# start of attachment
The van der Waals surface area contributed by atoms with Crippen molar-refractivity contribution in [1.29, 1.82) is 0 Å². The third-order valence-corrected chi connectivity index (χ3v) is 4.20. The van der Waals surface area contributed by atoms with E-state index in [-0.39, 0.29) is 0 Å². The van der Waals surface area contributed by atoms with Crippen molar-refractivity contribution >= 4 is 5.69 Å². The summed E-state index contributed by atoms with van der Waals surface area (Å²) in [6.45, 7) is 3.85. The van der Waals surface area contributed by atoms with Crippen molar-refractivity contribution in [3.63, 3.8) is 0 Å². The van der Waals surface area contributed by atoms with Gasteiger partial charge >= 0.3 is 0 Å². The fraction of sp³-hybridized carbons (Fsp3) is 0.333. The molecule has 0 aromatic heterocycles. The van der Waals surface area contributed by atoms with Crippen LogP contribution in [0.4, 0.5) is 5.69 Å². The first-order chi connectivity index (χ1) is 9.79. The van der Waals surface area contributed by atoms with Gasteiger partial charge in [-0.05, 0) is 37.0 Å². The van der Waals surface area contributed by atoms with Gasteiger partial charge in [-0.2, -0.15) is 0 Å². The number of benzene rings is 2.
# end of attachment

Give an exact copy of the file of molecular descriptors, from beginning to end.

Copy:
The van der Waals surface area contributed by atoms with Crippen molar-refractivity contribution in [1.29, 1.82) is 0 Å². The third-order valence-corrected chi connectivity index (χ3v) is 4.20. The van der Waals surface area contributed by atoms with E-state index in [-0.39, 0.29) is 0 Å². The van der Waals surface area contributed by atoms with Crippen molar-refractivity contribution >= 4 is 5.69 Å². The summed E-state index contributed by atoms with van der Waals surface area (Å²) in [6.45, 7) is 3.85. The van der Waals surface area contributed by atoms with Crippen molar-refractivity contribution in [3.63, 3.8) is 0 Å². The van der Waals surface area contributed by atoms with Gasteiger partial charge >= 0.3 is 0 Å². The fraction of sp³-hybridized carbons (Fsp3) is 0.333. The molecule has 0 aromatic heterocycles. The van der Waals surface area contributed by atoms with Crippen LogP contribution in [0.4, 0.5) is 5.69 Å². The first-order chi connectivity index (χ1) is 9.79. The van der Waals surface area contributed by atoms with Gasteiger partial charge in [-0.05, 0) is 37.0 Å². The van der Waals surface area contributed by atoms with Gasteiger partial charge in [-0.2, -0.15) is 0 Å². The number of benzene rings is 2.